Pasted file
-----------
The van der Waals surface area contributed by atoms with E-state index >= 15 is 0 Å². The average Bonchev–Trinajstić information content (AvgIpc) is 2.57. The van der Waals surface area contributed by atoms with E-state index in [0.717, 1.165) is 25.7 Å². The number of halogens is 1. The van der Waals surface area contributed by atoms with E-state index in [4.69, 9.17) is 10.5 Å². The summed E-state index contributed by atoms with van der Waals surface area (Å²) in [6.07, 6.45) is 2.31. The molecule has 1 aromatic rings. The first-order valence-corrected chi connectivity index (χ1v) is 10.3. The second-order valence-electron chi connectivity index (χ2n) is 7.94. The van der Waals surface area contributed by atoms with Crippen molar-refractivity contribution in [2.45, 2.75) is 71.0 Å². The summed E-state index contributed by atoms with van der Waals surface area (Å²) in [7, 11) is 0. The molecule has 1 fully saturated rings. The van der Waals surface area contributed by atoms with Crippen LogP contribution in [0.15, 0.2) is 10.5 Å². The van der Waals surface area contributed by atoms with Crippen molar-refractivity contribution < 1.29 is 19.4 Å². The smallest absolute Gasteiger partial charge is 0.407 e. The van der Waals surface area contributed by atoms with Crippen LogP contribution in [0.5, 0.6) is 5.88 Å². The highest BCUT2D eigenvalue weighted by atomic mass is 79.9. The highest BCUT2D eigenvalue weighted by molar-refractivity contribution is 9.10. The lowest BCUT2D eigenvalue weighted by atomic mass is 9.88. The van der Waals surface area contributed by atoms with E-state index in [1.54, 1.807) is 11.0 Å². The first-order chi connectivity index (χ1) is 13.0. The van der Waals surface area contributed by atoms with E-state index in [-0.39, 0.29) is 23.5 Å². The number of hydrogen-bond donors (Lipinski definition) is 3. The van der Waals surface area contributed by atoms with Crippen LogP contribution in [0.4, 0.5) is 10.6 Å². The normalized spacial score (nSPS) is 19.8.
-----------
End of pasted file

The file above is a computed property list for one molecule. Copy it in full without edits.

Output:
The van der Waals surface area contributed by atoms with E-state index >= 15 is 0 Å². The average Bonchev–Trinajstić information content (AvgIpc) is 2.57. The van der Waals surface area contributed by atoms with E-state index in [0.717, 1.165) is 25.7 Å². The number of halogens is 1. The van der Waals surface area contributed by atoms with E-state index in [4.69, 9.17) is 10.5 Å². The summed E-state index contributed by atoms with van der Waals surface area (Å²) in [6.07, 6.45) is 2.31. The molecule has 1 aromatic rings. The first-order valence-corrected chi connectivity index (χ1v) is 10.3. The second-order valence-electron chi connectivity index (χ2n) is 7.94. The van der Waals surface area contributed by atoms with Crippen molar-refractivity contribution in [2.45, 2.75) is 71.0 Å². The summed E-state index contributed by atoms with van der Waals surface area (Å²) in [7, 11) is 0. The molecule has 1 fully saturated rings. The van der Waals surface area contributed by atoms with Crippen LogP contribution in [0.15, 0.2) is 10.5 Å². The van der Waals surface area contributed by atoms with Crippen molar-refractivity contribution < 1.29 is 19.4 Å². The smallest absolute Gasteiger partial charge is 0.407 e. The van der Waals surface area contributed by atoms with Crippen LogP contribution in [0.5, 0.6) is 5.88 Å². The highest BCUT2D eigenvalue weighted by atomic mass is 79.9. The highest BCUT2D eigenvalue weighted by molar-refractivity contribution is 9.10. The lowest BCUT2D eigenvalue weighted by atomic mass is 9.88. The van der Waals surface area contributed by atoms with E-state index in [1.54, 1.807) is 11.0 Å². The first-order chi connectivity index (χ1) is 13.0. The van der Waals surface area contributed by atoms with E-state index in [-0.39, 0.29) is 23.5 Å². The number of hydrogen-bond donors (Lipinski definition) is 3. The van der Waals surface area contributed by atoms with Crippen LogP contribution in [0.4, 0.5) is 10.6 Å². The normalized spacial score (nSPS) is 19.8.